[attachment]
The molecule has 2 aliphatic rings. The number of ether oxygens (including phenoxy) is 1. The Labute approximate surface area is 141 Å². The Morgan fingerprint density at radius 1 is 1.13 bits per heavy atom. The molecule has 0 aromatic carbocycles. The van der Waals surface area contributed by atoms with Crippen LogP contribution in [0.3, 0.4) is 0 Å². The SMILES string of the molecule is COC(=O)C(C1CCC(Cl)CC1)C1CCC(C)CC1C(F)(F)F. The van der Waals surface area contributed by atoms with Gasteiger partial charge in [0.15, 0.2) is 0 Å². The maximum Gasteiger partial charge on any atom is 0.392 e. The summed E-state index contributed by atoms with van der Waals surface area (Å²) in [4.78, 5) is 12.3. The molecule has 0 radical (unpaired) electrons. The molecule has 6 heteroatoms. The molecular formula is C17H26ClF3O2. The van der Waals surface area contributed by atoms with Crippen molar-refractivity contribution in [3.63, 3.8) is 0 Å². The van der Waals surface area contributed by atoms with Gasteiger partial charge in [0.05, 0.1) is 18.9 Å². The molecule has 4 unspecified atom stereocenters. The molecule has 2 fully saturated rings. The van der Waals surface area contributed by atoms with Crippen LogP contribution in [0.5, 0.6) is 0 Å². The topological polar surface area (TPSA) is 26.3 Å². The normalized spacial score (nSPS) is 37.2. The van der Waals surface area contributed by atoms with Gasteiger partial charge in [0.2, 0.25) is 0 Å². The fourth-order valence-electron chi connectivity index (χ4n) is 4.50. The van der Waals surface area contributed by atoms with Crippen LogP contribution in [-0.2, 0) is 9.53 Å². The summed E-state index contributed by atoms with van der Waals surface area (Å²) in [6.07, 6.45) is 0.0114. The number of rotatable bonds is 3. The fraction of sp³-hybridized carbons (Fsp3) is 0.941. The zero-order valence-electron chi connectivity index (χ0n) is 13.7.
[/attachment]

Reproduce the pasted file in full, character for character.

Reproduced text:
The molecule has 2 aliphatic rings. The number of ether oxygens (including phenoxy) is 1. The Labute approximate surface area is 141 Å². The Morgan fingerprint density at radius 1 is 1.13 bits per heavy atom. The molecule has 0 aromatic carbocycles. The van der Waals surface area contributed by atoms with Crippen LogP contribution in [0.3, 0.4) is 0 Å². The SMILES string of the molecule is COC(=O)C(C1CCC(Cl)CC1)C1CCC(C)CC1C(F)(F)F. The van der Waals surface area contributed by atoms with Gasteiger partial charge in [0.15, 0.2) is 0 Å². The maximum Gasteiger partial charge on any atom is 0.392 e. The summed E-state index contributed by atoms with van der Waals surface area (Å²) in [4.78, 5) is 12.3. The molecule has 0 radical (unpaired) electrons. The molecule has 6 heteroatoms. The molecular formula is C17H26ClF3O2. The van der Waals surface area contributed by atoms with Crippen molar-refractivity contribution in [3.63, 3.8) is 0 Å². The van der Waals surface area contributed by atoms with Gasteiger partial charge in [0.05, 0.1) is 18.9 Å². The molecule has 4 unspecified atom stereocenters. The molecule has 2 fully saturated rings. The van der Waals surface area contributed by atoms with Crippen LogP contribution in [0.5, 0.6) is 0 Å². The topological polar surface area (TPSA) is 26.3 Å². The normalized spacial score (nSPS) is 37.2. The van der Waals surface area contributed by atoms with Gasteiger partial charge in [0.2, 0.25) is 0 Å². The fourth-order valence-electron chi connectivity index (χ4n) is 4.50. The van der Waals surface area contributed by atoms with Crippen LogP contribution in [-0.2, 0) is 9.53 Å². The summed E-state index contributed by atoms with van der Waals surface area (Å²) in [6.07, 6.45) is 0.0114. The number of rotatable bonds is 3. The fraction of sp³-hybridized carbons (Fsp3) is 0.941. The zero-order valence-electron chi connectivity index (χ0n) is 13.7.